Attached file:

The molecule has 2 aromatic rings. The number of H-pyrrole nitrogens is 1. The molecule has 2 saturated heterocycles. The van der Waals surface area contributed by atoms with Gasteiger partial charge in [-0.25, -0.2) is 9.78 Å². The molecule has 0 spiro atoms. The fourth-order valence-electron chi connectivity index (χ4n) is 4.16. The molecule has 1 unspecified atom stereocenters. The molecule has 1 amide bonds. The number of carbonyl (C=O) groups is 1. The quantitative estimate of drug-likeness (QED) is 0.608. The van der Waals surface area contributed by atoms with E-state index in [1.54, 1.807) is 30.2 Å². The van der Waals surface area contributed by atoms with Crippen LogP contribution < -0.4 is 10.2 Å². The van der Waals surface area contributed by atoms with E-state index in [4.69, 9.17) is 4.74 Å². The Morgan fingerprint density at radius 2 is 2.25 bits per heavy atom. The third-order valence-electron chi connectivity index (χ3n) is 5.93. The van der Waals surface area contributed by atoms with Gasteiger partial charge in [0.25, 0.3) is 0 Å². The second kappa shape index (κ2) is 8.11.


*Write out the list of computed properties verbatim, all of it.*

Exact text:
The molecule has 2 aromatic rings. The number of H-pyrrole nitrogens is 1. The molecule has 2 saturated heterocycles. The van der Waals surface area contributed by atoms with Gasteiger partial charge in [-0.25, -0.2) is 9.78 Å². The molecule has 0 spiro atoms. The fourth-order valence-electron chi connectivity index (χ4n) is 4.16. The molecule has 1 unspecified atom stereocenters. The molecule has 1 amide bonds. The number of carbonyl (C=O) groups is 1. The quantitative estimate of drug-likeness (QED) is 0.608. The van der Waals surface area contributed by atoms with E-state index in [1.54, 1.807) is 30.2 Å². The van der Waals surface area contributed by atoms with Crippen LogP contribution < -0.4 is 10.2 Å². The van der Waals surface area contributed by atoms with E-state index in [4.69, 9.17) is 4.74 Å². The Morgan fingerprint density at radius 2 is 2.25 bits per heavy atom. The third-order valence-electron chi connectivity index (χ3n) is 5.93. The van der Waals surface area contributed by atoms with Gasteiger partial charge in [0.25, 0.3) is 0 Å². The second kappa shape index (κ2) is 8.11.